One line of inquiry that I have been thinking about recently is the perceived frequency of the Hum I hear in the region of the Lower Mainland of Vancouver, BC, Canada. The Hum Database asks for this information, but unfortunately, very few people have used a tone generator (which are free and all over the internet) to match what they seem to be hearing. If we had better information here, we might be able to start sorting out the issue of whether there are multiple hums.
I think it’s too easy to jump right to the conclusion that “there are many hums”. For example, there is a minority (but very vocal) school of thought that high pressure gas pipelines are responsible for the Hum. As always, I ask the most basic questions regarding the locations and timing of the first reports of the Hum, followed by questions about how pipelines cause the Hum hundreds of kilometres away, where there are no pipelines or any significant industrial activity. How can the Hum suddenly stop, or appear, for days or weeks or months if pipelines are responsible? These troubling questions are set aside with a wave of the hand and the response “there are many hums”, and so one need not dwell on the apparent logical problems with any one theory.
Muddying the waters further, Novak, who investigated the Windsor disturbance, described the sound himself as an idling diesel engine, which is the classic description of the Hum. Almost nobody picked up on this comment, which I think conflated Windsor with the rest of the world and was a real setback to those of us interested in researching the worldwide Hum. Zug Island may indeed be causing all sorts of sonic trouble around Windsor, but my guess is that the worldwide Hum affects that region as well, but because of the existing audio spectrum, it cannot be detected.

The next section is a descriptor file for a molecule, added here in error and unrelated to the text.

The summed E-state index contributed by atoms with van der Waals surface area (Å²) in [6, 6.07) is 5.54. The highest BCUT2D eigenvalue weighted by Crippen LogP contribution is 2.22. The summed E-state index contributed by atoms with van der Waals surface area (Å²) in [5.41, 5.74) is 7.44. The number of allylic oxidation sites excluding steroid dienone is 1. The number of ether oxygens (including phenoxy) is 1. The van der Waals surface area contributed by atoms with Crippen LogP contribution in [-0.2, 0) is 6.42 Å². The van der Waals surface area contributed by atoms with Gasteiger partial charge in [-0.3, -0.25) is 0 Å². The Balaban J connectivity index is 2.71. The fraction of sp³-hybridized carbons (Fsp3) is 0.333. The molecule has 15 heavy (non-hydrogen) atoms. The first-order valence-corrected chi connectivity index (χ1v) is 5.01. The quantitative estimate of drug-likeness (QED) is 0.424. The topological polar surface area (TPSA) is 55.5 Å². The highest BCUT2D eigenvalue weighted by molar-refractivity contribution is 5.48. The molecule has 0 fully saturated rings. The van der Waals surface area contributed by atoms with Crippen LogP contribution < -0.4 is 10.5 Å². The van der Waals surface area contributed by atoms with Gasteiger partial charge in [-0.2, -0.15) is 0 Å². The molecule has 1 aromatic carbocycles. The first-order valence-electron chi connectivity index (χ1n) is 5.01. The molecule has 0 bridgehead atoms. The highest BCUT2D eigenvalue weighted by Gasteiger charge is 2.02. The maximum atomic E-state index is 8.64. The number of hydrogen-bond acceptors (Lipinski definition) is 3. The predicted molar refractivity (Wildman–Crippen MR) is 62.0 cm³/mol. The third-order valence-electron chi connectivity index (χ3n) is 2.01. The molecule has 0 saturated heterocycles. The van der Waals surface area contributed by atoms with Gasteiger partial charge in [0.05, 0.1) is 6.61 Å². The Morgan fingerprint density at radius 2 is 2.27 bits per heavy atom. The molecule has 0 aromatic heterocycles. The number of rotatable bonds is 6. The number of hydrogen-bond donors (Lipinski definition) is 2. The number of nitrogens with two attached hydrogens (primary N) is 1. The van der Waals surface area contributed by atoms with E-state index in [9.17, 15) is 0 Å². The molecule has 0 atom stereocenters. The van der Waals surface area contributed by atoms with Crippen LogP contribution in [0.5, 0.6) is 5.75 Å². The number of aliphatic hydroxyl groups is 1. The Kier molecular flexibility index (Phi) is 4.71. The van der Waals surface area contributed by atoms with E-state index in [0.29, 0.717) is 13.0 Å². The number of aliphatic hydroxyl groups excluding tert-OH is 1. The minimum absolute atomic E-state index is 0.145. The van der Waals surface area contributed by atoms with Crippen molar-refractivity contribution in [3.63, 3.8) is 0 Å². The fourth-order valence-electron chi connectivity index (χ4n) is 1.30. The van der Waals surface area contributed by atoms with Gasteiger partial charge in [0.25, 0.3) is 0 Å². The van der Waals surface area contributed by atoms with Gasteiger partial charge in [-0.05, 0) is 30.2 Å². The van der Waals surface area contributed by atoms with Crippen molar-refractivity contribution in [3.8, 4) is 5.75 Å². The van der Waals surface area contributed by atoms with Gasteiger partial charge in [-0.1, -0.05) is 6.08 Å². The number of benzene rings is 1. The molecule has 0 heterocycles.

Science does not choose winners based on who is the most charismatic, best organized, loudest, or the most prolific with commentary. At a certain point, the brainstorming and arguing must stop and the controlled experiments must begin. If those experiments yield results, they must be replicated. Only then should we speak with confidence about what is causing all this.
And this generalizes to other theories, from cell phone towers to the electric grid to HAARP, Broadband over Power lines (BPL), and so on. People get emotionally attached to their theories, and some folks likely have a fear that all the time and emotional energy they’ve invested in trying to convince others about the source of the Hum will have end up being wasted. And I think from a psychological point of view, it can be attractive to free ourselves from troubling facts.
Show me the science.